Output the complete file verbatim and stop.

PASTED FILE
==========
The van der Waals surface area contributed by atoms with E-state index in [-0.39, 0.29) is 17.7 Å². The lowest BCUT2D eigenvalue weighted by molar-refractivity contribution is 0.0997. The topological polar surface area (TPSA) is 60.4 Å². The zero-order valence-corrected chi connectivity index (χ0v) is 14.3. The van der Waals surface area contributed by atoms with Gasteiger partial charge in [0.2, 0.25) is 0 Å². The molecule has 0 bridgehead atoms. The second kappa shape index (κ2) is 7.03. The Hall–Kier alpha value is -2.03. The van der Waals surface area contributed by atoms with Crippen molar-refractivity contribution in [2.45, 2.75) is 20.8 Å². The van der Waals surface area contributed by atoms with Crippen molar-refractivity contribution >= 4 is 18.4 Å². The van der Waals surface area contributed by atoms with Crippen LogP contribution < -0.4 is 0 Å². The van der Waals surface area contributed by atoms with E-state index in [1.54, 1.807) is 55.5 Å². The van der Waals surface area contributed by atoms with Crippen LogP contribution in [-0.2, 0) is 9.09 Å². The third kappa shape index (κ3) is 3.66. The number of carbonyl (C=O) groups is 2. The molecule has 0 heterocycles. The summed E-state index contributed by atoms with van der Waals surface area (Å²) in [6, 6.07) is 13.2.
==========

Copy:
The van der Waals surface area contributed by atoms with E-state index in [-0.39, 0.29) is 17.7 Å². The lowest BCUT2D eigenvalue weighted by molar-refractivity contribution is 0.0997. The topological polar surface area (TPSA) is 60.4 Å². The zero-order valence-corrected chi connectivity index (χ0v) is 14.3. The van der Waals surface area contributed by atoms with Gasteiger partial charge in [0.2, 0.25) is 0 Å². The molecule has 0 bridgehead atoms. The second kappa shape index (κ2) is 7.03. The Hall–Kier alpha value is -2.03. The van der Waals surface area contributed by atoms with Crippen molar-refractivity contribution in [2.45, 2.75) is 20.8 Å². The van der Waals surface area contributed by atoms with Crippen molar-refractivity contribution >= 4 is 18.4 Å². The van der Waals surface area contributed by atoms with Crippen LogP contribution < -0.4 is 0 Å². The van der Waals surface area contributed by atoms with E-state index in [1.54, 1.807) is 55.5 Å². The van der Waals surface area contributed by atoms with Crippen LogP contribution in [-0.2, 0) is 9.09 Å². The third kappa shape index (κ3) is 3.66. The number of carbonyl (C=O) groups is 2. The molecule has 0 heterocycles. The summed E-state index contributed by atoms with van der Waals surface area (Å²) in [6, 6.07) is 13.2.